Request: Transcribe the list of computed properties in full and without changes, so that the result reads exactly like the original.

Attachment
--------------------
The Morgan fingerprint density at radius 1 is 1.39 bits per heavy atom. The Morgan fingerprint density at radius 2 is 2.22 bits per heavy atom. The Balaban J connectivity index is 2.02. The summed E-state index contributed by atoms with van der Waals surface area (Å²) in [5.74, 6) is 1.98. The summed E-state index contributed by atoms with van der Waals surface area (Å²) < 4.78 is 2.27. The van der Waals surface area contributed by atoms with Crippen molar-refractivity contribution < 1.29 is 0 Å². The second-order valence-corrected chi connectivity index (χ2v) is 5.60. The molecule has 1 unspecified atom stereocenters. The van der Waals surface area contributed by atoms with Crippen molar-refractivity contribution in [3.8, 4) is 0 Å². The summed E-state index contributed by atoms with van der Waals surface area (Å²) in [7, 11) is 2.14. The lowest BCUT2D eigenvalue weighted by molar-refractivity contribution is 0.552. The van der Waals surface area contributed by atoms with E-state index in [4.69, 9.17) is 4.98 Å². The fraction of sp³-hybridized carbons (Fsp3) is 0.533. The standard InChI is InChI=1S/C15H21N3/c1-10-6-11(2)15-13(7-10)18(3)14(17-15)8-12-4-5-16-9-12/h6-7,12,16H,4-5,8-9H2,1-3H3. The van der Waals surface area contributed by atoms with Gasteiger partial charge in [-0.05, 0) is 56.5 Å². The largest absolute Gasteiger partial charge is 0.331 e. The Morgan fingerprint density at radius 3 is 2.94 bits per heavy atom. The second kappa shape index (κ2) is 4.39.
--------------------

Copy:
The Morgan fingerprint density at radius 1 is 1.39 bits per heavy atom. The Morgan fingerprint density at radius 2 is 2.22 bits per heavy atom. The Balaban J connectivity index is 2.02. The summed E-state index contributed by atoms with van der Waals surface area (Å²) in [5.74, 6) is 1.98. The summed E-state index contributed by atoms with van der Waals surface area (Å²) < 4.78 is 2.27. The van der Waals surface area contributed by atoms with Crippen molar-refractivity contribution < 1.29 is 0 Å². The second-order valence-corrected chi connectivity index (χ2v) is 5.60. The molecule has 1 unspecified atom stereocenters. The van der Waals surface area contributed by atoms with Crippen molar-refractivity contribution in [3.8, 4) is 0 Å². The summed E-state index contributed by atoms with van der Waals surface area (Å²) in [7, 11) is 2.14. The lowest BCUT2D eigenvalue weighted by molar-refractivity contribution is 0.552. The van der Waals surface area contributed by atoms with E-state index in [4.69, 9.17) is 4.98 Å². The fraction of sp³-hybridized carbons (Fsp3) is 0.533. The standard InChI is InChI=1S/C15H21N3/c1-10-6-11(2)15-13(7-10)18(3)14(17-15)8-12-4-5-16-9-12/h6-7,12,16H,4-5,8-9H2,1-3H3. The van der Waals surface area contributed by atoms with Gasteiger partial charge in [-0.05, 0) is 56.5 Å². The largest absolute Gasteiger partial charge is 0.331 e. The Morgan fingerprint density at radius 3 is 2.94 bits per heavy atom. The second kappa shape index (κ2) is 4.39.